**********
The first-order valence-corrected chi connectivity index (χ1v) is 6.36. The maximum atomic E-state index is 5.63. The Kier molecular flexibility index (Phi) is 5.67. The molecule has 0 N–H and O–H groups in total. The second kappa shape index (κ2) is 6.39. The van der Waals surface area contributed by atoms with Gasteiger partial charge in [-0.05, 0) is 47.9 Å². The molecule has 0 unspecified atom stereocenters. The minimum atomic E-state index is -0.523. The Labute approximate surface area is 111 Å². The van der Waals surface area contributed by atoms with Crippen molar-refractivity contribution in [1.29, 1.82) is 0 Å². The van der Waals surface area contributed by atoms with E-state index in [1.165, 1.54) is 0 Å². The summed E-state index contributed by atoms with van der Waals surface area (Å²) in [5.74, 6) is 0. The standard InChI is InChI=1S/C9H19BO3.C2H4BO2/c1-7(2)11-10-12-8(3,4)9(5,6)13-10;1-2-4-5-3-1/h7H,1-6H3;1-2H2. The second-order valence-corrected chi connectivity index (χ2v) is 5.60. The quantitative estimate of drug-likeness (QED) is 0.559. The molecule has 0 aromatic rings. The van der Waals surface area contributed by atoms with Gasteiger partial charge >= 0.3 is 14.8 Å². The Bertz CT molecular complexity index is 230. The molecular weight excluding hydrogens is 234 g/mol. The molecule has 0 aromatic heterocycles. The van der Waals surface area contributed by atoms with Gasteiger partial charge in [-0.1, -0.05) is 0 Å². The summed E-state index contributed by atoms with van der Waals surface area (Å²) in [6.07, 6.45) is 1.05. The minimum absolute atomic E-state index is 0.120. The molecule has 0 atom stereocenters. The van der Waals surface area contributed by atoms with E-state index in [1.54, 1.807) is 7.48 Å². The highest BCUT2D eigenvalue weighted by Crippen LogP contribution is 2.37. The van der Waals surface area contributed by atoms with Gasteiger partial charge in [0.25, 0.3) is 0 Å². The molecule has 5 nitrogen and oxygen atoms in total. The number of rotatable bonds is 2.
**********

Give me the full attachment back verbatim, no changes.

The first-order valence-corrected chi connectivity index (χ1v) is 6.36. The maximum atomic E-state index is 5.63. The Kier molecular flexibility index (Phi) is 5.67. The molecule has 0 N–H and O–H groups in total. The second kappa shape index (κ2) is 6.39. The van der Waals surface area contributed by atoms with Gasteiger partial charge in [-0.05, 0) is 47.9 Å². The molecule has 0 unspecified atom stereocenters. The minimum atomic E-state index is -0.523. The Labute approximate surface area is 111 Å². The van der Waals surface area contributed by atoms with Crippen molar-refractivity contribution in [1.29, 1.82) is 0 Å². The van der Waals surface area contributed by atoms with E-state index in [1.165, 1.54) is 0 Å². The summed E-state index contributed by atoms with van der Waals surface area (Å²) in [5.74, 6) is 0. The standard InChI is InChI=1S/C9H19BO3.C2H4BO2/c1-7(2)11-10-12-8(3,4)9(5,6)13-10;1-2-4-5-3-1/h7H,1-6H3;1-2H2. The second-order valence-corrected chi connectivity index (χ2v) is 5.60. The quantitative estimate of drug-likeness (QED) is 0.559. The molecule has 0 aromatic rings. The van der Waals surface area contributed by atoms with Gasteiger partial charge >= 0.3 is 14.8 Å². The Bertz CT molecular complexity index is 230. The molecular weight excluding hydrogens is 234 g/mol. The molecule has 0 aromatic heterocycles. The van der Waals surface area contributed by atoms with Gasteiger partial charge in [-0.1, -0.05) is 0 Å². The summed E-state index contributed by atoms with van der Waals surface area (Å²) in [6.07, 6.45) is 1.05. The minimum absolute atomic E-state index is 0.120. The molecule has 0 atom stereocenters. The van der Waals surface area contributed by atoms with E-state index in [1.54, 1.807) is 7.48 Å². The highest BCUT2D eigenvalue weighted by Crippen LogP contribution is 2.37. The van der Waals surface area contributed by atoms with Gasteiger partial charge in [0.25, 0.3) is 0 Å². The molecule has 5 nitrogen and oxygen atoms in total. The number of rotatable bonds is 2.